In a new post on the Covington Energy & Environment Blog, our colleagues discuss the Federal Energy Regulatory Commission’s Notice of Inquiry on updating reliability standards related to cybersecurity, especially given the threat of a coordinated cyberattack targeting geographically distributed generation resources.  The Commission also issued a staff paper that suggests a framework for providing

On 1 April 2020, the UK Supreme Court handed down its ruling in WM Morrison Supermarkets plc v Various Claimants [2020] UKSC 12.  The Court ruled that Morrisons was not vicariously liable for a data breach deliberately perpetrated by an employee.  The judgment is significant in that it overturned the decisions of the two lower courts (the High Court and Court of Appeal) and provides guidance for employers on when they may be held vicariously liable for data breaches and other violations of the GDPR involving employees, who act as independent controllers in their own right.

Continue Reading UK Supreme Court Rules That Supermarket Is Not Vicariously Liable For Data Breach Committed By Employee

In order to combat the proliferation of COVID-1, several EU Member States have strongly recommended or required that employees engage in teleworking, rather than attend work as normal. In this context, the European Union Agency for Cybersecurity (“ENISA”), on March 15, 2020, issued its “top tips for cybersecurity when working remotely”. Some data protection Supervisory

On March 21, 2020, the data security requirements of the New York SHIELD Act became effective.  The Act, which amends New York’s General Business Law, represents an expansion of New York’s existing cybersecurity and data breach notification laws.  Its two main impacts on businesses are:

  1. expanding data breach notification requirements under New York law; and

Covington experts on issues as varied as supply chain and other commercial contracts, employment, and insurance are supporting companies on the commercial implications of Coronavirus COVID-19.  But this blog post provides a brief overview of some of the key issues that privacy and cybersecurity professionals should have top of mind in dealing with response efforts.  We describe below both privacy implications of disclosing data to government authorities and commercial partners and strategies to manage COVID-19 risk by collecting additional information about employees and visitors, as well as the cybersecurity implications of these outbreak prevention and management efforts.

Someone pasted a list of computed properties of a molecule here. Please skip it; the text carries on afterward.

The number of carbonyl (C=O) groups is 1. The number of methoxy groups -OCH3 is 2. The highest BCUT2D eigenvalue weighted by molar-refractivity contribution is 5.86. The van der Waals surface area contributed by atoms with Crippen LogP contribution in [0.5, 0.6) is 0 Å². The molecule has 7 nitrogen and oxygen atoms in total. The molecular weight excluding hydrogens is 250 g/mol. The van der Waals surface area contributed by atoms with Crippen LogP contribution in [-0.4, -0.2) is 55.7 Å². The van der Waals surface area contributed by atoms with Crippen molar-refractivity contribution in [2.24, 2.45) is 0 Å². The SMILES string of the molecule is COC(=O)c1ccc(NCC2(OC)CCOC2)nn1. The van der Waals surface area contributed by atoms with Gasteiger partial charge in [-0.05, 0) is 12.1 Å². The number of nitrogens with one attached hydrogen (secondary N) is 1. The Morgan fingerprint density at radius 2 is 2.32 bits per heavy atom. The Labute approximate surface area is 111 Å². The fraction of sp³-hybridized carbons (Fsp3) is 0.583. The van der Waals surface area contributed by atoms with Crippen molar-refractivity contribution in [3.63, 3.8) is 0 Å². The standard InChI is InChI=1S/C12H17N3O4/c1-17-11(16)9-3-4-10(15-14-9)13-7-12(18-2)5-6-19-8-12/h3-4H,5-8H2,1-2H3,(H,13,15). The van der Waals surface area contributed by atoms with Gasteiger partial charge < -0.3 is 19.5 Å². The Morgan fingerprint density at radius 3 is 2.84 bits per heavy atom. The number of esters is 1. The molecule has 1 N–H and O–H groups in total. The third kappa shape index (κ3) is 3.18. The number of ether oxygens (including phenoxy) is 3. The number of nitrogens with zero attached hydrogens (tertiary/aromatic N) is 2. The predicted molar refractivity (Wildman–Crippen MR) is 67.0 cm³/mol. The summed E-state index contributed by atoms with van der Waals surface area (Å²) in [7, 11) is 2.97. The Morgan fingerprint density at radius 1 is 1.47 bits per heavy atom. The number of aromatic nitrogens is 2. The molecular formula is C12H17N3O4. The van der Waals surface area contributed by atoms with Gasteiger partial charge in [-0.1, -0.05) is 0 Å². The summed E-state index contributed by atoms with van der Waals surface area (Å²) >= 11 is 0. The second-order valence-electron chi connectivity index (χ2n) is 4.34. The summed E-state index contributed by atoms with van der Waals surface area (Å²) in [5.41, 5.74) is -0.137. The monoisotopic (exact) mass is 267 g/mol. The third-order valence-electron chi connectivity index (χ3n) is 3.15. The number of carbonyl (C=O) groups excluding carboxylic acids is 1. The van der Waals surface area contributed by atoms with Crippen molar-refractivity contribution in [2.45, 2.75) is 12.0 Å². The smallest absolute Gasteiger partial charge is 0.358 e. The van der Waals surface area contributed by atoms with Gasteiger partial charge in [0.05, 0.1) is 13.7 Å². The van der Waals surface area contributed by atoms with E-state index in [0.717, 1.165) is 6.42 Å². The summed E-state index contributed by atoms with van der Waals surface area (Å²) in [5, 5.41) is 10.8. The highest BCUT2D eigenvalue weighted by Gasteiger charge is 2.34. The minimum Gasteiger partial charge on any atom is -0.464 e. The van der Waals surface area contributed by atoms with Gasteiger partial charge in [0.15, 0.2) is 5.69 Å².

• Our professionals around the globe have been advising clients on the privacy risks of disclosing health and other personal data to public health authorities and other government agencies.  As we blogged about here, regulators at many different levels of the Chinese government have been actively collecting personal data to monitor and mitigate the spread of the virus, and that’s now happening across the globe.  Other public health agencies worldwide are requesting information from private companies to assist with containing or mitigating the spread of the virus.  For example, they may seek information about a person’s contacts in order to conduct contract tracing of an infected person.  Although public health agencies generally have broad information-gathering authorities, these laws typically do not overcome privacy laws that restrict disclosures of personal or other sensitive information.  Companies may need to consider how to mitigate these legal risks before responding, particularly where more detailed information is requested.
    Continue Reading Key COVID-19 Issues for Privacy and Cybersecurity Professionals